Tuesday, June 24, 2008

i need a drink.

We have, on the unit right now, ....

not one....

not two....

not three...

not four...


There is not enough Haldol in the world right now. Or Dilaudid. Or Zofran. Or Phenegran.

And for me, there is not a martini clear or near enough.

F I V E.

We had one call the cops on us. Unfortunately, they did NOT come to take me away.

Monday, June 9, 2008

Nurses Who Love Their Jobs.

I talked to two nurses who love their jobs today. You know how great that is when you hear stories about somebody who genuinely loves what they do? Of course you do.

Laura is an ER nurse who happened to float to the unit today. She's a vivacious (no really, that's the word) brunette, a little shorter than me, bright brown eyes. Very cute, roughly my age. She doesn't mind these messy ICU train wreck patients, and she can obviously handle them. But what she loves best is "keeping as many balls in the air as I can at one time." That's her talent and her love: juggling this that and the other thing and taking care of lots of different people with unexpected medical problems. She talked with enthusiasm about managing chaos. That's what she takes pride in....the ability to think fast, think on her feet and to react quickly to things.

And it makes her happy. How cool is that?

Sariah is a nurse who was finishing up hemodialysis on one of my patients when I came on shift. Sariah has coffee brown eyes, and she wears a modest scarf to cover her head. Her manner is always calm and soothing, unhurried. She loves to teach...anytime I've asked her a question about the workings of the dialysis machines, she's been wonderful about stopping and thoroughly explaining things to me. Now, I've been sending out feelers for other additional job opportunities, so I thought I'd ask her about what she does. I love CRRT...maybe I would like doing dialysis on an occasional basis. She really perked up when I asked.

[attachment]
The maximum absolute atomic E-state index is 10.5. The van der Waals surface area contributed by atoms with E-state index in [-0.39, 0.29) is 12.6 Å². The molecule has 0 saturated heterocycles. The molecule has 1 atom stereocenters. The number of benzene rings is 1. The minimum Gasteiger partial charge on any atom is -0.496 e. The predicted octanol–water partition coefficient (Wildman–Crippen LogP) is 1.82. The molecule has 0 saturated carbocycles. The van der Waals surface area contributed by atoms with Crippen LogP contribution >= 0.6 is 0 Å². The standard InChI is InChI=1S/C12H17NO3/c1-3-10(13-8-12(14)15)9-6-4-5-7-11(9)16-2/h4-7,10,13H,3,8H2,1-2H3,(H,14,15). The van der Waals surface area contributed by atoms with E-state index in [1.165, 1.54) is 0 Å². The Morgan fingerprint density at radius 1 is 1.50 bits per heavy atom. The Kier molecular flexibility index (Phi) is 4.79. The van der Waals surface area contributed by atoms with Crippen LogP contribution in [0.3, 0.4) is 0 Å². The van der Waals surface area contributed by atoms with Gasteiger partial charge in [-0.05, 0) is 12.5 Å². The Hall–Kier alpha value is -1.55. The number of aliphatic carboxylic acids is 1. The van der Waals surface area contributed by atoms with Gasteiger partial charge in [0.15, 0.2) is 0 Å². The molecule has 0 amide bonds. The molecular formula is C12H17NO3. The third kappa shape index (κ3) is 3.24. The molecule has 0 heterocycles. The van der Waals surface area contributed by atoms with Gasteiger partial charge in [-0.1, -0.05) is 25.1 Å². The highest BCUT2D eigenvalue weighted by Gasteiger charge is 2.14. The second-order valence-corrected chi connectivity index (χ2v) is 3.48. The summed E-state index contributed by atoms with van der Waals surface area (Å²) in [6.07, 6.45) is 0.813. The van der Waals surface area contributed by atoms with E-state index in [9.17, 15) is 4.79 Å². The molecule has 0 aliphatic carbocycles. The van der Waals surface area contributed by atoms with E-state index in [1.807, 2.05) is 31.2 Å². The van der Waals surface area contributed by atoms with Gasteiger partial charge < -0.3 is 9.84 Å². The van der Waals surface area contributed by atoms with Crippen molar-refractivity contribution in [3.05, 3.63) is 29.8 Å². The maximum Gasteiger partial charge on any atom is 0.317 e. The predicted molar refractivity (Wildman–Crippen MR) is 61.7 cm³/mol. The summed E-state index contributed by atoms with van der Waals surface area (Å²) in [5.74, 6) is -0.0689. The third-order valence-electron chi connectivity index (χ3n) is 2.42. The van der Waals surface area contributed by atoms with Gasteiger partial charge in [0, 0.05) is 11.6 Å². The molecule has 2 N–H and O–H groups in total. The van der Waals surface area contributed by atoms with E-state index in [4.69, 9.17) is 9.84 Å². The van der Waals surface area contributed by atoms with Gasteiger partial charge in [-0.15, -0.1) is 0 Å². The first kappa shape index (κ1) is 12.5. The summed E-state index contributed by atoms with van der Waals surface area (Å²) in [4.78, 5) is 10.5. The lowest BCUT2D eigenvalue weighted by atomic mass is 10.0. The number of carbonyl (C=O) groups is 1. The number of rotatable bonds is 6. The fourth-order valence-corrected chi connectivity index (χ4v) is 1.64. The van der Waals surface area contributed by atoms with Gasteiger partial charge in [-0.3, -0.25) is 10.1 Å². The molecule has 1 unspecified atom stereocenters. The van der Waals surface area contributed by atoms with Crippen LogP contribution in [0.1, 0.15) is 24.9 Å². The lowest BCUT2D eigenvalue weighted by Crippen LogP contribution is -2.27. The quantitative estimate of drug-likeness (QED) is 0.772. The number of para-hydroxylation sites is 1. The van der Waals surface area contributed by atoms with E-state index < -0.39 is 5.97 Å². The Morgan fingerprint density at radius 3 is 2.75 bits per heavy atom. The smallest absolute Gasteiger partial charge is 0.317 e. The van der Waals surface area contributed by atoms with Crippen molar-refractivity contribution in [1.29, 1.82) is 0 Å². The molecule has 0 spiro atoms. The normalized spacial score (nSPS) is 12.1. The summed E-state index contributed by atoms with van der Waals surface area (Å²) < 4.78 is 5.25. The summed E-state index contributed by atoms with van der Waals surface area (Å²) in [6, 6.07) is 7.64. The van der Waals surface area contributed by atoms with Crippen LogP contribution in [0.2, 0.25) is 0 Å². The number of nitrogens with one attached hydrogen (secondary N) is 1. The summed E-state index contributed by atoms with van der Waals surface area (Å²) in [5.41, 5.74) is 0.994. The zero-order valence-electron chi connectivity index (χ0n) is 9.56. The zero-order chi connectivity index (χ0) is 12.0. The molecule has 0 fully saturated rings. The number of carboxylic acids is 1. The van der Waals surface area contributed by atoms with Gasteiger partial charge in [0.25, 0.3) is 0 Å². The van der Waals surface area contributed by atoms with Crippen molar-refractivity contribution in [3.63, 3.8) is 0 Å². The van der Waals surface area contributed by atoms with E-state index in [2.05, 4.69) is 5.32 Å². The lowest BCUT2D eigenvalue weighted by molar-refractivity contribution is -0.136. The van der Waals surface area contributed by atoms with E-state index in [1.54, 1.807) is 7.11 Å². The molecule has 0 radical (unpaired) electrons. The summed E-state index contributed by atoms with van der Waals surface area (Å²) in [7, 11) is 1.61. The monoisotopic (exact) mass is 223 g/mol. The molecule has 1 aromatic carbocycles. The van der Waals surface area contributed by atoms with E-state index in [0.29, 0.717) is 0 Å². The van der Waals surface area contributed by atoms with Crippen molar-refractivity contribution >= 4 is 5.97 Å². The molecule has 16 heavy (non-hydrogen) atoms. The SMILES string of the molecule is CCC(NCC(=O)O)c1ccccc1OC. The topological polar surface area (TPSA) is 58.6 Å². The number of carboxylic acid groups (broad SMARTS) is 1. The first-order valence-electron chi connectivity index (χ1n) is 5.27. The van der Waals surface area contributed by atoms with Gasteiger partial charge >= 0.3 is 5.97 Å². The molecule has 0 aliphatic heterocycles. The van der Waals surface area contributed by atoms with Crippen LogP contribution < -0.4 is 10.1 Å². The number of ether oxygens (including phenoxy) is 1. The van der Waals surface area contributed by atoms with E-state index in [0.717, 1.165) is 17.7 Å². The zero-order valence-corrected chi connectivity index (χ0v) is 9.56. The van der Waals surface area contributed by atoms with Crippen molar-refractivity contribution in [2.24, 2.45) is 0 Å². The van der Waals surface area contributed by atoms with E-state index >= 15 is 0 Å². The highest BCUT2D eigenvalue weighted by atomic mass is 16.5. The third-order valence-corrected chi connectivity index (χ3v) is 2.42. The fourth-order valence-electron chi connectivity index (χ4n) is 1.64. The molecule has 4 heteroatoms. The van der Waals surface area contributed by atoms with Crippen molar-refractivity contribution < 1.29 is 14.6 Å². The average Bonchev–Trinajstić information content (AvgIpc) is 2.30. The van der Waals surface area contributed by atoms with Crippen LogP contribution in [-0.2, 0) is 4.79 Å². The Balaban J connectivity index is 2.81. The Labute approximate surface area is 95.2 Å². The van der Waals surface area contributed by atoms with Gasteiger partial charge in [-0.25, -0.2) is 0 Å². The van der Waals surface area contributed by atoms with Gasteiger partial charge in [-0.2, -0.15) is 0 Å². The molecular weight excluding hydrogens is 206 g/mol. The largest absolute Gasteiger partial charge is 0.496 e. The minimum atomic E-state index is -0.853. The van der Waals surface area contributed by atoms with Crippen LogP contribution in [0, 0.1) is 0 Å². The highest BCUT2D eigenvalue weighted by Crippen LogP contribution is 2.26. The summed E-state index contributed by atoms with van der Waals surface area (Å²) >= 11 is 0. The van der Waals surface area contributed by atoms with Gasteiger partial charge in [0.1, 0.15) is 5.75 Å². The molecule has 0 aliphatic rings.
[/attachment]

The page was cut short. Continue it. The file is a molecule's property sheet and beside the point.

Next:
She's been doing dialysis for over 30 years, she said, having started in general ICU. What she loves is knowing pathophysiology deeply and understanding that when she assesses a patient pre-treatment and finds a K+ of 9.0, she watches the change in the T wave on the EKG lead as she treats the patient, watches it improve as the dialyzer filters. She listens to the patient's lungs after she begins treatment and hears improvement, sees their breathing become easier, more relaxed. Dialysis is easy, she says! You should apply! It's wonderful to be involved in watching a patient improve, and so many of them recover so well after transplantation. She just glowed and it was obvious the great joy she gets from directly helping patients get better.

That was just so. Awesome.

And you know what? I'm having a great night. It totally set my night. Because I gotta tell ya...I LOVE ICU. I love sick as snot patients, people that have complex crisis needs. There's not a patient I take care of that isn't in the midst of a big turning point in their lives. They're not only sick but afraid, and in the midst of hard decisions. I love that I need to understand extreme pathophysiology: not that I don't have volumes to learn, I most definitely do. But I know that the body is likely to break in a handful of ways, and I know how to start getting a handle on those things emergently. There's always ways for me to learn more deeply. The deeper I learn, the better care I can provide for my patient clinically, and the better help, reassurance and knowledgeable resource I can be for families.